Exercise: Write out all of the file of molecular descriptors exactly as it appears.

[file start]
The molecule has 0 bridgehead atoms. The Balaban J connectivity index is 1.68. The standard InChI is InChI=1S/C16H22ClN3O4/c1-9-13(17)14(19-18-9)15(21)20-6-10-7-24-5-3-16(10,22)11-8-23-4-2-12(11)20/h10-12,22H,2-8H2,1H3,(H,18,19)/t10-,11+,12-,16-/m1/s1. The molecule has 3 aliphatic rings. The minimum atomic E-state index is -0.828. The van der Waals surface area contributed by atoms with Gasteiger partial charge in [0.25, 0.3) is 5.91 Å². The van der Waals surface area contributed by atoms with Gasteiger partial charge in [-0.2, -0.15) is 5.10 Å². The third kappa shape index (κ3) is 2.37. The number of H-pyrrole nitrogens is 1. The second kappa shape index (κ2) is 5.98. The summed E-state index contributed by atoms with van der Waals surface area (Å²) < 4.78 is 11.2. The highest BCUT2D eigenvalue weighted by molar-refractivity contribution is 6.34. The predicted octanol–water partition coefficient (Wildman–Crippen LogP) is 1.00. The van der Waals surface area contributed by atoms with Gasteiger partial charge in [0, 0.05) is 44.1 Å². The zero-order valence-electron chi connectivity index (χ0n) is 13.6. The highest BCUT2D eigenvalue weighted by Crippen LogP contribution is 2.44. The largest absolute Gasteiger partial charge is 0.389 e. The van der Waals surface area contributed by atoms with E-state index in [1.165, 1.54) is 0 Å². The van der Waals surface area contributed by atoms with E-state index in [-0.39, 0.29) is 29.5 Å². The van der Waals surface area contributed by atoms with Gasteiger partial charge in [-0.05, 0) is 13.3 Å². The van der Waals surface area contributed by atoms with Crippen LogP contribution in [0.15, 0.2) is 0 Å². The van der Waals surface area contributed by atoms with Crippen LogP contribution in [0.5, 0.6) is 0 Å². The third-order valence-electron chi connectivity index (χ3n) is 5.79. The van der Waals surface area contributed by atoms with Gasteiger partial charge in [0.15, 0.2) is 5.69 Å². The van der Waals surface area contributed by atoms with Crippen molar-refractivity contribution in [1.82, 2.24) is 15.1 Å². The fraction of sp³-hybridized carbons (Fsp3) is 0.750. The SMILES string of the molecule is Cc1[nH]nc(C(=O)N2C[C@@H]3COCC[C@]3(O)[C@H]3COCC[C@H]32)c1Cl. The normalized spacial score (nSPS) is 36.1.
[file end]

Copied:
The molecule has 0 bridgehead atoms. The Balaban J connectivity index is 1.68. The standard InChI is InChI=1S/C16H22ClN3O4/c1-9-13(17)14(19-18-9)15(21)20-6-10-7-24-5-3-16(10,22)11-8-23-4-2-12(11)20/h10-12,22H,2-8H2,1H3,(H,18,19)/t10-,11+,12-,16-/m1/s1. The molecule has 3 aliphatic rings. The minimum atomic E-state index is -0.828. The van der Waals surface area contributed by atoms with Gasteiger partial charge in [0.25, 0.3) is 5.91 Å². The van der Waals surface area contributed by atoms with Gasteiger partial charge in [-0.2, -0.15) is 5.10 Å². The third kappa shape index (κ3) is 2.37. The number of H-pyrrole nitrogens is 1. The second kappa shape index (κ2) is 5.98. The summed E-state index contributed by atoms with van der Waals surface area (Å²) < 4.78 is 11.2. The highest BCUT2D eigenvalue weighted by molar-refractivity contribution is 6.34. The predicted octanol–water partition coefficient (Wildman–Crippen LogP) is 1.00. The van der Waals surface area contributed by atoms with Gasteiger partial charge in [0, 0.05) is 44.1 Å². The zero-order valence-electron chi connectivity index (χ0n) is 13.6. The highest BCUT2D eigenvalue weighted by Crippen LogP contribution is 2.44. The largest absolute Gasteiger partial charge is 0.389 e. The van der Waals surface area contributed by atoms with E-state index in [1.165, 1.54) is 0 Å². The van der Waals surface area contributed by atoms with E-state index in [-0.39, 0.29) is 29.5 Å². The van der Waals surface area contributed by atoms with Gasteiger partial charge in [-0.05, 0) is 13.3 Å². The van der Waals surface area contributed by atoms with Crippen LogP contribution in [0.15, 0.2) is 0 Å². The van der Waals surface area contributed by atoms with Crippen LogP contribution in [0.5, 0.6) is 0 Å². The third-order valence-electron chi connectivity index (χ3n) is 5.79. The van der Waals surface area contributed by atoms with Gasteiger partial charge in [0.15, 0.2) is 5.69 Å². The van der Waals surface area contributed by atoms with Crippen molar-refractivity contribution in [1.82, 2.24) is 15.1 Å². The fraction of sp³-hybridized carbons (Fsp3) is 0.750. The SMILES string of the molecule is Cc1[nH]nc(C(=O)N2C[C@@H]3COCC[C@]3(O)[C@H]3COCC[C@H]32)c1Cl. The normalized spacial score (nSPS) is 36.1.